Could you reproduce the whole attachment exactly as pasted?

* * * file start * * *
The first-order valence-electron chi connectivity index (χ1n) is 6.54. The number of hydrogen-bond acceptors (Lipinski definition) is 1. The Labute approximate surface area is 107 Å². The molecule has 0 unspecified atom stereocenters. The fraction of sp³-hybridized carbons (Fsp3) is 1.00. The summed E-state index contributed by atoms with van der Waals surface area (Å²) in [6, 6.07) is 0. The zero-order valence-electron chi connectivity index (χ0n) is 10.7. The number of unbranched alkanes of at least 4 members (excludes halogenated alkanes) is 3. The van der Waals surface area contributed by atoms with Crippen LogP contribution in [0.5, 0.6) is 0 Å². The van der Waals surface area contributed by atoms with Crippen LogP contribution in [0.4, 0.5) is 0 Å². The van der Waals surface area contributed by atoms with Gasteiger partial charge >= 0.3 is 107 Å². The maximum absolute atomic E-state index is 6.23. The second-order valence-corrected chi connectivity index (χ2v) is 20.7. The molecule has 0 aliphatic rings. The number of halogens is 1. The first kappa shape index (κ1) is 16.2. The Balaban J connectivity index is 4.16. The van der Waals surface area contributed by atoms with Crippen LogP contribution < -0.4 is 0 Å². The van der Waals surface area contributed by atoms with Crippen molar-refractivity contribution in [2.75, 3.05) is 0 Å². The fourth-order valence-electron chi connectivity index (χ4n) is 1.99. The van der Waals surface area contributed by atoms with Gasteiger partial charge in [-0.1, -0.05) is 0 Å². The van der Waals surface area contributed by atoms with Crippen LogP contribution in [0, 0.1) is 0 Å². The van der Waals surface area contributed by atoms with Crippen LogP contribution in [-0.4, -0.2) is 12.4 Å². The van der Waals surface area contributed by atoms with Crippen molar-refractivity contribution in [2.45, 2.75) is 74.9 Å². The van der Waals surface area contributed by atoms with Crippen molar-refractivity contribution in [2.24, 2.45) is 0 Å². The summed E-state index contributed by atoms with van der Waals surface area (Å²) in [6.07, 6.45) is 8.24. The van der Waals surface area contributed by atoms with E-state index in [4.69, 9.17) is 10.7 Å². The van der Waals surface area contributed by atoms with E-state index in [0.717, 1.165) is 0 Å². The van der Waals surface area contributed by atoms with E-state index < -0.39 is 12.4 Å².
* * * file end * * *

The first-order valence-electron chi connectivity index (χ1n) is 6.54. The number of hydrogen-bond acceptors (Lipinski definition) is 1. The Labute approximate surface area is 107 Å². The molecule has 0 unspecified atom stereocenters. The fraction of sp³-hybridized carbons (Fsp3) is 1.00. The summed E-state index contributed by atoms with van der Waals surface area (Å²) in [6, 6.07) is 0. The zero-order valence-electron chi connectivity index (χ0n) is 10.7. The number of unbranched alkanes of at least 4 members (excludes halogenated alkanes) is 3. The van der Waals surface area contributed by atoms with Crippen LogP contribution in [0.5, 0.6) is 0 Å². The van der Waals surface area contributed by atoms with Crippen LogP contribution in [0.4, 0.5) is 0 Å². The van der Waals surface area contributed by atoms with Gasteiger partial charge >= 0.3 is 107 Å². The maximum absolute atomic E-state index is 6.23. The second-order valence-corrected chi connectivity index (χ2v) is 20.7. The molecule has 0 aliphatic rings. The number of halogens is 1. The first kappa shape index (κ1) is 16.2. The Balaban J connectivity index is 4.16. The van der Waals surface area contributed by atoms with Crippen LogP contribution < -0.4 is 0 Å². The van der Waals surface area contributed by atoms with Crippen molar-refractivity contribution in [2.75, 3.05) is 0 Å². The fourth-order valence-electron chi connectivity index (χ4n) is 1.99. The van der Waals surface area contributed by atoms with Gasteiger partial charge in [-0.1, -0.05) is 0 Å². The van der Waals surface area contributed by atoms with Crippen LogP contribution in [0, 0.1) is 0 Å². The van der Waals surface area contributed by atoms with Crippen LogP contribution in [-0.4, -0.2) is 12.4 Å². The van der Waals surface area contributed by atoms with Crippen molar-refractivity contribution in [2.45, 2.75) is 74.9 Å². The van der Waals surface area contributed by atoms with Crippen molar-refractivity contribution in [2.24, 2.45) is 0 Å². The summed E-state index contributed by atoms with van der Waals surface area (Å²) in [6.07, 6.45) is 8.24. The van der Waals surface area contributed by atoms with E-state index in [4.69, 9.17) is 10.7 Å². The van der Waals surface area contributed by atoms with E-state index in [0.717, 1.165) is 0 Å². The van der Waals surface area contributed by atoms with E-state index < -0.39 is 12.4 Å².